Ports Hotel’s Responsibility for injury
Discuss about the Fraudulent Misrepresentation Lawyers.
As per the present case Don can hold Ports Hotel liable for the loss of his passport and gold chain as the hotel is responsible for safety of their customer and their valuable too. Hotel can’t take an excuse that they have written it in every room that “The Management will not be responsible for valuables lost if these are not given to the front desk for safe-keeping.” Writing such statements can’t take away your liability. It is hotel’s duty for the safety of their customer as well as his / her belongings. They must ensure that no customer should face any issue because of their act or negligence. In our case Don’s passport and gold chain were stolen by a burglar in hotel premises only, this shows that hotel didn’t have a good security system.
Hotel can be held liable under the law of strict liability. Strict liability is a legal doctrine that says a person is liable for loss or damages caused by his / her act or any failure. In the above mentioned case hotel was liable for the safety and security of the guests staying at their hotel, but hotel authority lacked in providing security to the guests. As a result a burglar came inside the hotel and carried out the deed of theft of Mr. Don’s passport and his gold chain. This clearly shows that hotel has failed in performing its duty of providing security to the guests (Essays, 2013).
In Bass Anne Hendricks v Shangri-la Hotel Ltd (2011) it was said by the plaintiff that
Hotel failed to provide effective security to safeguard plaintiff’s personal property from defendant’s staff or other parties.
Ring was removed from plaintiff’s suit without his consent.
No proper action was taken to find out the lost ring even after the complaint.
Court held the hotel liable for the theft of plaintiff’s ring and court ordered the hotel to pay the amount as compensation to the plaintiff for the loss of his ring from the hotel premises.
In current scenario hotel has one possible defense that is of past dealings (Kelly, 2013). It states that Mr. Don was a regular customer of Ports Hotel, whenever he visited Singapore he used to stay at Ports hotel only. So he was already aware about the condition of keeping valuable with the front desk for safety, if kept in room or elsewhere then hotel won’t be held liable for that loss. The theft had taken place from Mr. Don’s room therefore hotel can this defense in their favor and can remove their liability. Their defense can make Mr. Don equally liable for the loss of his passport and his gold chain as it was his fault that he did not kept his valuable with hotel’s front desk (Lilly, Barrett, 2013).
Liability of investment loss
Ports Hotel can’t be held liable for injuries of Mr. Don because they have already applied a masking tape on the glass pane on a window which was damaged and written on it that “Do not Open”. Even after reading the warning Mr. Don opened that window and as a result of that glass of that window broke down and crashed on him causing him small marks on his forehead. This injury could be avoided if Mr. Don took that warning seriously and have not opened that window. If he wanted some fresh air because of suffocation then he could have called any of the hotel staff to help him out.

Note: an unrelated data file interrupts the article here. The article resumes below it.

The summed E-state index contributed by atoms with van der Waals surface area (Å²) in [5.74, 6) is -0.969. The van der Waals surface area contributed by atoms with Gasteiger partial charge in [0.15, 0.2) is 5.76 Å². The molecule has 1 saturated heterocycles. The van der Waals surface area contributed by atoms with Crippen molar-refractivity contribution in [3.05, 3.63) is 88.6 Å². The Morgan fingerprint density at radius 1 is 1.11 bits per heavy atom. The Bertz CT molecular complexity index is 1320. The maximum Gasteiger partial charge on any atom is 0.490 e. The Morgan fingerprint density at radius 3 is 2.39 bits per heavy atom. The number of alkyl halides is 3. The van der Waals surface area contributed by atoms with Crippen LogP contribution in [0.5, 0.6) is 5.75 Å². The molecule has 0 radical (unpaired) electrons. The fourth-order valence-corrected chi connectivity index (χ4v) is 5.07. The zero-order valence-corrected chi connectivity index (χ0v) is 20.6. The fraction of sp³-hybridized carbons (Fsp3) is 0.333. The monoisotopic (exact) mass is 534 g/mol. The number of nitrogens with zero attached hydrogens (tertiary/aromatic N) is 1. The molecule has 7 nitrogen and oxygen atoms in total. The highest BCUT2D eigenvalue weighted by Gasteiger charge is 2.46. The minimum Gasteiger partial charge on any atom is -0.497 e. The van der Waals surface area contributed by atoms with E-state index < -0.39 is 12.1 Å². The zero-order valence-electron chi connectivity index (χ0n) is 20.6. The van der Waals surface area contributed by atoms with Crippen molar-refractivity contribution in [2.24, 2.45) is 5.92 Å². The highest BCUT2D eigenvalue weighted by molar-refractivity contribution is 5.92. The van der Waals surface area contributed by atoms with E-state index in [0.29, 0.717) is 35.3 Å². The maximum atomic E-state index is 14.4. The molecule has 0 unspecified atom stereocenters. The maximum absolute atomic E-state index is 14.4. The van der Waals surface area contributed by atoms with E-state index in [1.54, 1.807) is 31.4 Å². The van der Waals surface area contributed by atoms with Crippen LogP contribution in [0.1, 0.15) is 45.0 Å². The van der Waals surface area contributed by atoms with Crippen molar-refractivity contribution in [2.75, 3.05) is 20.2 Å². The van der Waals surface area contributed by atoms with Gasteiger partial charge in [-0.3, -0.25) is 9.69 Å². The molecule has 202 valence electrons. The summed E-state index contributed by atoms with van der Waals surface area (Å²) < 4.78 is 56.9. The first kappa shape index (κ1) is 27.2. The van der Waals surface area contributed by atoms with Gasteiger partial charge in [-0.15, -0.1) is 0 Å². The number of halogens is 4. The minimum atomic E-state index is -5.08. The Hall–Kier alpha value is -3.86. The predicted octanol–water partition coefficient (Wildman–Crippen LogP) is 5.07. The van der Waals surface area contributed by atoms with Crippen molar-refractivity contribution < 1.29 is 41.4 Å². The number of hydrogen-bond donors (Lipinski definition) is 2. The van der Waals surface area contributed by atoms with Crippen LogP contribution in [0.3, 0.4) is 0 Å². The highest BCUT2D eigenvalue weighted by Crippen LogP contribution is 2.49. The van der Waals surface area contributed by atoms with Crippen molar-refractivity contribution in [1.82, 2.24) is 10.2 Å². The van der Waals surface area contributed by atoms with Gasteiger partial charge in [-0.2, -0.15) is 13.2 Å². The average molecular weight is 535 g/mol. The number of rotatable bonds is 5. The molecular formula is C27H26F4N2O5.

Hotel is responsible for safety of its guests that’s why they marked the broken part of the window and written down the warning on that. In this case negligence is on the part of Mr. Don that he ignored the warning and opened the window which caused him injury. In this situation hotel can’t be held liable as they did their duty to inform guests about the broken window. In this situation negligence is done on the part of Mr. Don therefore he can’t claim any compensation from the hotel (Essays, 2013)
In Butterfield vs. Forrester (1809) defendant was residing in Durby and there he built a pole on middle of a public thoroughfare, no one has given him the right to do so. It was 8’ O clock in the evening of August month, and plaintiff was riding on that way, it was dark at that time on the road but the pole was visible from approximately 100 yards. As the defendant was riding rashly and violently he smashed his horse on the pole as the result defendant and his horse both of them fell on the ground. In the judgment of the case court said that plaintiff can’t claim damages because he was also negligent on his part. He saw the pole from appropriate distance from where he could stop his horse but because of his negligence the accident took place and loss has occurred.